“I want to have kids but I want to travel first.” If I had a nickel for every time I’ve heard that phrase either in person or on some reality TV dating show, we could travel even more!
I hate to break it to you, but the wanderlust feelings do not go away when:
- You’ve gone on a few trips, or
- You have kids
Some people go the other way too, they decide they don’t want kids, because they love travelling too much to give it up.
I’m not willing to give it up either, and I already have a kid!
Prioritizing Travel With Kids
I am not sure where this idea comes from, that kids are an anchor.
Maybe from looking around and seeing that other people with kids now only go to Disney, camping, or the occasional all-inclusive.
Not saying there is anything wrong with that, they have decided that is what they want to do.
They can’t help it if their priorities shifted once they had kids, and neither can you! You will always prioritize what is important to you.
After you have kids, if travel is still important to you, you will find a way to do it!
Is it more difficult to prioritize once you have kids?
But I think that is more of an age, life stage, social pressure, bills vs income thing, than a kids thing.
You might be surprised that “oh…actually” having a star hockey player son is more important to you than travelling.
Rest assured, when you make that choice it will be a decision that you are happy with!
How We Afford to Travel With a Child
Of course we would all like to have it all. A nice house, stylish clothes, athletic kids, recreational vehicles, the list goes on (…and on.)
I can tell you right now that we are not rich. Far from it!
We live in a rented townhome, don’t have expensive hobbies, and zero expensive toys (no ATV’s etc.)
We have one car that we share, and we spend a lot of time at home.
I clothes shop for myself about once or twice a year.
Travelling is as legitimate an expense as any other, like new clothes or a second vehicle. Frankly, I’d rather be in Bulgaria.
Seeing the world is important to us, and sharing it with our daughter is equally important!
Don’t let anybody tell you that travel is frivolous.
That’s for each of us to determine on our own. For us, buying an expensive truck would be frivolous.
How Expensive is Travelling as a Family?
I already covered most of how to afford travelling with kids, by adjusting your priorities. What about the extra expense?
There are no two ways about it, travelling with kids does increase your expenses.
There is zero or nearly zero discount for kids airfare, so that extra cost is pretty big.
Having one kid isn’t as big of an adjustment as two or more. One kid means your flights are $2100 instead of $1400, with two it’s doubled, and that just seems a lot worse!
Fear not, after you choke down the up front expense of adding the kiddos, the rest isn’t so bad.
First of all, travelling slow will definitely cut down on expenses. The less you move around the more you save.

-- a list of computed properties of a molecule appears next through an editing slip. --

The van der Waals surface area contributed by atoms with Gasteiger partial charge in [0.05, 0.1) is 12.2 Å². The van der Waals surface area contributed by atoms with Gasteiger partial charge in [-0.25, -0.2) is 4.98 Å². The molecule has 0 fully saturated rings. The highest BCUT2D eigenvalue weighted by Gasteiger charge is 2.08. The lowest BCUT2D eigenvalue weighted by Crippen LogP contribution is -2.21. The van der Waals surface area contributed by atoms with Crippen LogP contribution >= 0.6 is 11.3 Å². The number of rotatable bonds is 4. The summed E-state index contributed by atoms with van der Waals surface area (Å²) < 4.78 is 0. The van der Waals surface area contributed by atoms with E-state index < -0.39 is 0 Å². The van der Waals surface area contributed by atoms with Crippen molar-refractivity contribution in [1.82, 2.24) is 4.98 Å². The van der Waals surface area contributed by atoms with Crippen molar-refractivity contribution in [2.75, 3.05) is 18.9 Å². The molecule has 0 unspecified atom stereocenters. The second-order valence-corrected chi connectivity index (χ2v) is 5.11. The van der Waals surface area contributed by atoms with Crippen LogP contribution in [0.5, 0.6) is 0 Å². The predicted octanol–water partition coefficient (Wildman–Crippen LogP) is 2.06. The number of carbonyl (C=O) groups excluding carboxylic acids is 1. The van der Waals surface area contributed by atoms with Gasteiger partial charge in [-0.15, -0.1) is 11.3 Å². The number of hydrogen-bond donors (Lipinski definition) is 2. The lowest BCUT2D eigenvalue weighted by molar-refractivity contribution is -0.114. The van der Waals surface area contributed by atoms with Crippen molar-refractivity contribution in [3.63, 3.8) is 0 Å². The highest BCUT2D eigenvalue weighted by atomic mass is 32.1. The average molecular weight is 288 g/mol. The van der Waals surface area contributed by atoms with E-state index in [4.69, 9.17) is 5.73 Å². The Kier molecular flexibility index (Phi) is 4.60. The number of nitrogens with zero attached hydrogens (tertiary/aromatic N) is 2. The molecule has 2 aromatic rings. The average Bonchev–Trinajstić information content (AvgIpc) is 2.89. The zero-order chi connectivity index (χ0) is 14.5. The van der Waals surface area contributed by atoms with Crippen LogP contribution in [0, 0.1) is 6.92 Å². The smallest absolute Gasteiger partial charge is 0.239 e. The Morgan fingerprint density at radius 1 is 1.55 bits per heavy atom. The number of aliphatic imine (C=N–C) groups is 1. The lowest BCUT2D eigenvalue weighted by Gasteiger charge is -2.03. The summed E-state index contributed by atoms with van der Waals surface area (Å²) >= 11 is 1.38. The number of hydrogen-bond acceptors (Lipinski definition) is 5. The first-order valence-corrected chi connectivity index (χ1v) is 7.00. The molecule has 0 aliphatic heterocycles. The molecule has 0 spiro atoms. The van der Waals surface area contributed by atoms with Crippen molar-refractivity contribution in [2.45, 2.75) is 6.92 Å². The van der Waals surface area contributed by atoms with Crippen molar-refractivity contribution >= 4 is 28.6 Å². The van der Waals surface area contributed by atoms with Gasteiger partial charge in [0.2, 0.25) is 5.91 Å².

Most hotels and apartments allow kids 6 and under for free. Most chain hotels charge the same room rate whether you have two guests or four (in a two-bed room.)
If you are renting an apartment with just a toddler we would rent a studio or one bedroom and either share a king bed with our daughter or make her a little couch cushion bed. It worked fine for us.
Even if you choose a place that charges for kids, the extra accommodation cost is marginal.
(Do make sure you have a kitchenette, but most budget travellers are used to this even without kids.)
Meals and food costs don’t have to skyrocket being with your family. It’s more convenient to eat breakfast and usually dinner at the apartment anyways.
Cooking for yourself always saves money. Because kids tend to be pickier, pick up lots of snacks at the grocery store because they probably won’t eat much of the foreign lunch menu (which again, just saves you money!)
In most scenarios, food costs won’t be much more than they would be at home.
Attractions will be more, but usually heavily discounted for kids, and that is a negligible amount in my experience.
We do a lot of outdoor activities and sightseeing, and not much paid entry, so I haven’t noticed a big difference.
Getting around in another place will cost very little extra (if any.)
Ubers and taxis charge by the carload, and public transit for kids is often cheap or free. Renting a car will be the same amount unless you have a lot of luggage.
Speaking of luggage, we don’t pay any extra to travel with a child. We still manage to pack carry on only, and bringing a stroller is always free.
At the end of the day, travelling with a small family is totally doable. I can see how there would be a cap to what one family can actually afford however.
If travel is important and you don’t have a high income, then having four or more kids might warrant some extra consideration.
If you are a type A personality with a regimented touring schedule and a list of must-see sights in a 48 hour period, you will need to learn to be flexible.